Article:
Our own cavern club
Among the terraced buildings on the east side of Bermondsey Street, just south of London Bridge, is number 47 – home to The Stage since 1978. The street still retains many 19th-century buildings dating back to the time when the Bermondsey district was replete with wool and leather factories and warehouses. However, the same area had become a rundown and forgotten part of town when the warehouse at number 47 was built in 1910. Fronted with glazed, white brickwork, it was initially used by a flag maker. Five years before The Stage took ownership, it was converted into office space, the drive-in and entrance to the rear closed up, and a lift installed.
The space ‘under’ the building has its own critical role in entertainment history, which The Stage itself has reported on since 1880. Beneath the five floors is a basement most notable for its low ceiling and broad, square pillars that intrude on the tight space, giving it a closed-in, almost claustrophobic feel. It is quiet, apart from the occasional sound of near-continuous traffic on the adjacent road.
What isn’t obvious is the famous music that was played here 40 years ago. “A dingy warehouse with a rehearsal room in it,” was how Pink Floyd’s David Gilmour described the building. So how did this maligned basement play its part in some of the most successful music of all time?
The Rolling Stones had become very successful in the six years since their inception, and needed more space and greater control of their recording time. Ian Andrew Robert Stewart (‘Stu’) was a co-founder of the Rolling Stones who became the band’s road manager. Himself an accomplished blues pianist who played on tour with the Stones, Led Zeppelin and others, he was known as the ‘sixth Stone’.
Stu ran the Bermondsey facility, taking a five-year lease from the summer of 1968 on the ground floor and basement to convert it into an equipment storage and rehearsal space, complete with a state-of-the-art tape recorder – a one-inch, eight-track Ampex MM1000, as good as that in Abbey Road at the time. This ‘rehearsal-space-cum-studio’ was to spawn the demos that became Let it Bleed, the Stones’ eighth album. Over the following three years, Sticky Fingers and Exile on Main St were also conceived in the Bermondsey basement.
When not in use by the Stones, the facility was rented out to other bands. In 1967, Stu lived with the Small Faces’ studio engineer Glyn Johns. He let the group use the space after frontman Steve Marriott left to join Humble Pie while the Rolling Stones were off being successful elsewhere.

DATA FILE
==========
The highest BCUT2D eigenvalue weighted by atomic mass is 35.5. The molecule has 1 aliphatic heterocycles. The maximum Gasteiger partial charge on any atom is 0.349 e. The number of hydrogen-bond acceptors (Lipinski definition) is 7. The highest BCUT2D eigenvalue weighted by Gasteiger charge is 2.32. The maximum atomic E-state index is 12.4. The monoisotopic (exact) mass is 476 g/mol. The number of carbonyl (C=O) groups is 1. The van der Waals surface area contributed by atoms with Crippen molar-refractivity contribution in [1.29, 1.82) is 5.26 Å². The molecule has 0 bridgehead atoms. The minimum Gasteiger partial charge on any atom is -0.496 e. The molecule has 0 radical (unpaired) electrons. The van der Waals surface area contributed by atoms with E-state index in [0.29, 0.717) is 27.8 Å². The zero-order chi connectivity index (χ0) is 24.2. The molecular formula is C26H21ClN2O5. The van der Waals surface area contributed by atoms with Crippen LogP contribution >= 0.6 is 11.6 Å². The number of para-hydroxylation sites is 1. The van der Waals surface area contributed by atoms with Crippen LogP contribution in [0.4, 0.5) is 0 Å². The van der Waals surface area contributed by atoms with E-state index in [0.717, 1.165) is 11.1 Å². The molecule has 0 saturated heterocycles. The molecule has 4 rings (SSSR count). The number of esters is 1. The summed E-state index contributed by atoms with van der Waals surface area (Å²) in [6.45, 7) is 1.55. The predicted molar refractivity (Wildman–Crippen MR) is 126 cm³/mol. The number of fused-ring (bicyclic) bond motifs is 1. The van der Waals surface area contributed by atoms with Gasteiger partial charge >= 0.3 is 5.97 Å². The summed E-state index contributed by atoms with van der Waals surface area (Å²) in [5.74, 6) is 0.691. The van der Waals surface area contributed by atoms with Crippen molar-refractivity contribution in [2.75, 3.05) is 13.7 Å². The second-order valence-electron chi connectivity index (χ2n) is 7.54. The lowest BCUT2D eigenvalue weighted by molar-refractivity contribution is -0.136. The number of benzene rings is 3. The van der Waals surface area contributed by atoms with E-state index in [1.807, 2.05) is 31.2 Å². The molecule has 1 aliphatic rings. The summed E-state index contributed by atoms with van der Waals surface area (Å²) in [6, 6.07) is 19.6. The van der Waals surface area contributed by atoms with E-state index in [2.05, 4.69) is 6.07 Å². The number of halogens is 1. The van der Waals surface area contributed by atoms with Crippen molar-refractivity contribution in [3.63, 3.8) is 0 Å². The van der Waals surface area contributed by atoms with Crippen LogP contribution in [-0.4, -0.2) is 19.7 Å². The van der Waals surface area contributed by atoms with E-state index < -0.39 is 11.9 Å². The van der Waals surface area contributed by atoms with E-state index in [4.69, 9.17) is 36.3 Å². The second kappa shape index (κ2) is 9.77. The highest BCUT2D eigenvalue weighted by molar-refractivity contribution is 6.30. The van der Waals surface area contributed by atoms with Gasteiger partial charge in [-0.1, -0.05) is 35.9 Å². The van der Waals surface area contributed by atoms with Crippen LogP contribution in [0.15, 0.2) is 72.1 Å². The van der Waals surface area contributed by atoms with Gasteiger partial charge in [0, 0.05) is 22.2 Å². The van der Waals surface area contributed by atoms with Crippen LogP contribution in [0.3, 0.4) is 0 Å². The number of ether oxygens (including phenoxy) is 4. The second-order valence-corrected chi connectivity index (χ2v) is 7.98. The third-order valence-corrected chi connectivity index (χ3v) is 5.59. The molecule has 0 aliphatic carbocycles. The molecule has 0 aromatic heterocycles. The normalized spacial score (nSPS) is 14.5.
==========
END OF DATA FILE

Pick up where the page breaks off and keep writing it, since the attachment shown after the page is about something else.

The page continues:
“You might as well use the room – they never go down there. It’s a bloody waste of space if you ask me,” Stu exclaimed to Small Faces’ keyboard player Ian McLagan, who describes the studio as “only a cellar below a flag-maker’s warehouse, [but] it was everything to us. He’d had it painted and carpeted, and had a C3 Hammond [organ] with a Leslie [speaker], assorted guitar amps and a drum kit already set up”.
Here, McLagan jammed with remaining Small Faces’ members Kenney Jones and Ronnie Lane in the summer of 1969. They were then joined by Ronnie Wood and Rod Stewart, forming new group Faces. “We’d be rehearsing in the basement at Bermondsey, and Rod would listen at the top of the stairs,” says Wood.
Stewart remembers that “you would walk in and there would be all these boxed, two-inch tapes and quarter-inch masters on the shelves with things like ‘Honky Tonk Woman’ and ‘Gimme Shelter’ written on them”.
Songs for First Step and Long Player, the Faces’ first two albums, were rehearsed there. Four rehearsal tracks on Five Guys Walk into a Bar – later released in 2004 – were recorded at number 47. Other bands to rehearse there in the late 1960s were the Spencer Davis Group and Noel Redding, who formed Fat Mattress. Procol Harum rehearsed the album A Salty Dog there, as well as recording the first track on the album Juicy John Pink.
However, it was more usual to go on and record rehearsed music at nearby studios, includ-ing Abbey Road and the Olympic Sound Studios. And by 1971, the Stones’ preference was the Villa Nellcote in the south of France.
Yet Bermondsey still played its part. On a visit back there in 1971, label manager Trevor Churchill noticed a pile of tapes in the corner of the room. These rehearsal recordings included what would go on to be the classic tracks Sweet Black Angel and Tumbling Dice on Exile on Main St. They also included a cover version of the Jimi Hendrix song Red House – proving the creativity of time spent in the basement.
Jethro Tull then rehearsed what would be their classic album Thick as a Brick there in December 1971. Ian Anderson recalls: “I would write music in the morning, and I would then take that piece of music in at lunchtime. We met up in the Rolling Stones’ rehearsal room down in Bermondsey, where we would rehearse in the afternoon and the evening.”
Recently returned from their fifth tour of the US, Pink Floyd had spent the end of 1971 composing new material – for their upcoming UK winter tour – at the Decca Studios, across town in West Hampstead. They followed this with two weeks of gig rehearsals in the Bermondsey basement – a crucial phase in honing what has become the third best-selling album of all time, the 1973 classic The Dark Side of the Moon, which this year celebrates its 40th anniversary.
These rehearsals were likely the first time all the songs were played in single sequence. Following this, the band spent three days in production rehearsals at the Rainbow Theatre in Finsbury Park, time used to add new lighting and a PA system to the latest composition.
All this in a basement in Bermondsey. Now quiet, still with some damp, it houses 133 years of entertainment history in the form of The Stage’s own archives.
Richard Game is the curator of www.thedarksideofthemoon.co.uk
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